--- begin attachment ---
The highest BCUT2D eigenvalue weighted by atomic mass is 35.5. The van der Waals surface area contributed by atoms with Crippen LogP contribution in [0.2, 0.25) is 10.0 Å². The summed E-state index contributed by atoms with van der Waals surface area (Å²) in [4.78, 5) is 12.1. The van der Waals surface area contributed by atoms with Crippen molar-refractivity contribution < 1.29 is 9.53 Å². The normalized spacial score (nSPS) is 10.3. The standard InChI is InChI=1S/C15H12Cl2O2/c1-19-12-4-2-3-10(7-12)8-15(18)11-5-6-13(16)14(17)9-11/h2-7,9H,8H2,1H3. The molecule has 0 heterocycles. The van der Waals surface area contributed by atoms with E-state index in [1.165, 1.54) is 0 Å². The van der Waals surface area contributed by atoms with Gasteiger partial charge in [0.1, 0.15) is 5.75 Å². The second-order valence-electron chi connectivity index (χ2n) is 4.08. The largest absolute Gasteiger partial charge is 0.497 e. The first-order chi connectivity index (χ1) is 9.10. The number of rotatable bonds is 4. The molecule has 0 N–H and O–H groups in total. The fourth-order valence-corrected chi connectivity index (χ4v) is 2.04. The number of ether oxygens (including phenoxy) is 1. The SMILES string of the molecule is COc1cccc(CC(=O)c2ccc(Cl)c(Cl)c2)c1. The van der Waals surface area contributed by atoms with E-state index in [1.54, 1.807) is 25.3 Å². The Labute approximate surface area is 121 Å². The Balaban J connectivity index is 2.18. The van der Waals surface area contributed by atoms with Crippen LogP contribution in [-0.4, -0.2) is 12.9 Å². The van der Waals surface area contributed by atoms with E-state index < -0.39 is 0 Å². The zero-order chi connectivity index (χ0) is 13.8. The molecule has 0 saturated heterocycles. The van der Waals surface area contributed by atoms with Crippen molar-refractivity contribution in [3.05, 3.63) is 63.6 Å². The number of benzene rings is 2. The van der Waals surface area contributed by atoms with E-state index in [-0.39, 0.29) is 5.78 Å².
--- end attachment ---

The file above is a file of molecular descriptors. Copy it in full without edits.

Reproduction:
The highest BCUT2D eigenvalue weighted by atomic mass is 35.5. The van der Waals surface area contributed by atoms with Crippen LogP contribution in [0.2, 0.25) is 10.0 Å². The summed E-state index contributed by atoms with van der Waals surface area (Å²) in [4.78, 5) is 12.1. The van der Waals surface area contributed by atoms with Crippen molar-refractivity contribution < 1.29 is 9.53 Å². The normalized spacial score (nSPS) is 10.3. The standard InChI is InChI=1S/C15H12Cl2O2/c1-19-12-4-2-3-10(7-12)8-15(18)11-5-6-13(16)14(17)9-11/h2-7,9H,8H2,1H3. The molecule has 0 heterocycles. The van der Waals surface area contributed by atoms with E-state index in [1.165, 1.54) is 0 Å². The van der Waals surface area contributed by atoms with Gasteiger partial charge in [0.1, 0.15) is 5.75 Å². The second-order valence-electron chi connectivity index (χ2n) is 4.08. The largest absolute Gasteiger partial charge is 0.497 e. The first-order chi connectivity index (χ1) is 9.10. The number of rotatable bonds is 4. The molecule has 0 N–H and O–H groups in total. The fourth-order valence-corrected chi connectivity index (χ4v) is 2.04. The number of ether oxygens (including phenoxy) is 1. The SMILES string of the molecule is COc1cccc(CC(=O)c2ccc(Cl)c(Cl)c2)c1. The van der Waals surface area contributed by atoms with E-state index in [1.54, 1.807) is 25.3 Å². The Labute approximate surface area is 121 Å². The Balaban J connectivity index is 2.18. The van der Waals surface area contributed by atoms with Crippen LogP contribution in [-0.4, -0.2) is 12.9 Å². The van der Waals surface area contributed by atoms with E-state index < -0.39 is 0 Å². The zero-order chi connectivity index (χ0) is 13.8. The molecule has 0 saturated heterocycles. The van der Waals surface area contributed by atoms with Crippen molar-refractivity contribution in [3.05, 3.63) is 63.6 Å². The number of benzene rings is 2. The van der Waals surface area contributed by atoms with E-state index in [-0.39, 0.29) is 5.78 Å².